The U.S. House of Representatives on Thursday passed bills providing a pathway to citizenship for “Dreamers,” who are immigrants living illegally in the United States after entering as children, as well as for a large number of illegal immigrant farmworkers. The two measures now go to the Senate.
By a vote of 228-197, the Democratic-controlled House passed the Dreamers bill with only nine Republicans supporting it. The legislation would allow Dreamers to live, work, serve in the military, and continue their educations without the threat of deportation and to eventually win U.S. citizenship if they meet a set of requirements. There are around 1.8 million Dreamers in the U.S., and many have spent most of their lives in the States and have been educated in U.S. schools.
The House then approved the farmworker bill, 247-174, to shield about 1 million undocumented immigrant laborers from deportation.
Both measures are among several attempts by Democrats to reverse former President Donald Trump’s hard-line immigration policies. Many Republicans attacked the Dreamer legislation, saying the southwest border needed to be secured before taking any new steps on immigration reforms.
During Thursday’s debate over the Dreamer bill, Democratic Representative Pramila Jayapal noted she came from India to the United States alone at the age of 16, saying, “Let’s stop the hypocrisy of criminalizing immigrants.” But Republican Representative Chip Roy said Democrats were doing “nothing to address cartels who have ownership of our border right now” and are pushing legislation that would prove to be “a magnet for traffic of more children.”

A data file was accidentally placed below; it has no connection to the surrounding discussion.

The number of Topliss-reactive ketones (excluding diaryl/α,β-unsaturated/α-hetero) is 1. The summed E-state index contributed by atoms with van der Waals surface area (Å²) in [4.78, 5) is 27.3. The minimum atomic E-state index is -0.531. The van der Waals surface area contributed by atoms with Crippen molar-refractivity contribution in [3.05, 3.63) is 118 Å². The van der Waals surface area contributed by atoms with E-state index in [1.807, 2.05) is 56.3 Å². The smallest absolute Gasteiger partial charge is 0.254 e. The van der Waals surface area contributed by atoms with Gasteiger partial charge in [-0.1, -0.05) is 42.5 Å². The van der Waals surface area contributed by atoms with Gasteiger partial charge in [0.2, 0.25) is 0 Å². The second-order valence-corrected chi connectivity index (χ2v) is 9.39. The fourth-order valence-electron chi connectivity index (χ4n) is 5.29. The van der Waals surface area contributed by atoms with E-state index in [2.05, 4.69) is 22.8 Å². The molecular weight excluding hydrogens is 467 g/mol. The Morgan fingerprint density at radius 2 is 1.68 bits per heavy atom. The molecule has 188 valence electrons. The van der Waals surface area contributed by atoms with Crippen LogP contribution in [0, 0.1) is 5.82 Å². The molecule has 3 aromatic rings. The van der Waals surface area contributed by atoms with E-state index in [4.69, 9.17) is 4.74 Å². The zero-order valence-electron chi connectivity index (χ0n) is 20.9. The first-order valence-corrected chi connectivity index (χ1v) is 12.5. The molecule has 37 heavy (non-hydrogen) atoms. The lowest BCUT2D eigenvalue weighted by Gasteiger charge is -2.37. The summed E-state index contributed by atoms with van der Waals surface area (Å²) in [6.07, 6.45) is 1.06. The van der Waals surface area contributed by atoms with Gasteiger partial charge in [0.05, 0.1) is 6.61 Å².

Senate Republican Leader Mitch McConnell panned the House efforts on Thursday, saying they would exacerbate problems at the border, further dimming prospects in that chamber, where a supermajority of at least 60 of 100 members are needed for most legislation to advance.
The White House backed both bills and urged lawmakers to adopt broader reforms in Biden’s sweeping immigration bill introduced last month, saying this would secure the border and “address the root causes of instability and unsafe conditions causing migration from Central America.” This wide-ranging plan would provide a path to U.S. citizenship to the 11 million illegal immigrants in the country. Senator Dick Durbin said this week that goal does not have enough support in the House or Senate.
Biden took to Twitter to voice his response.
We can't keep waiting. I urge Congress to come together to find long term solutions to our entire immigration system so we can create a safe, orderly, and humane immigration system, tackle the root causes of migration and legalize the undocumented population in the United States.
— President Biden (@POTUS) March 18, 2021
Copyright 2021 Thomson/Reuters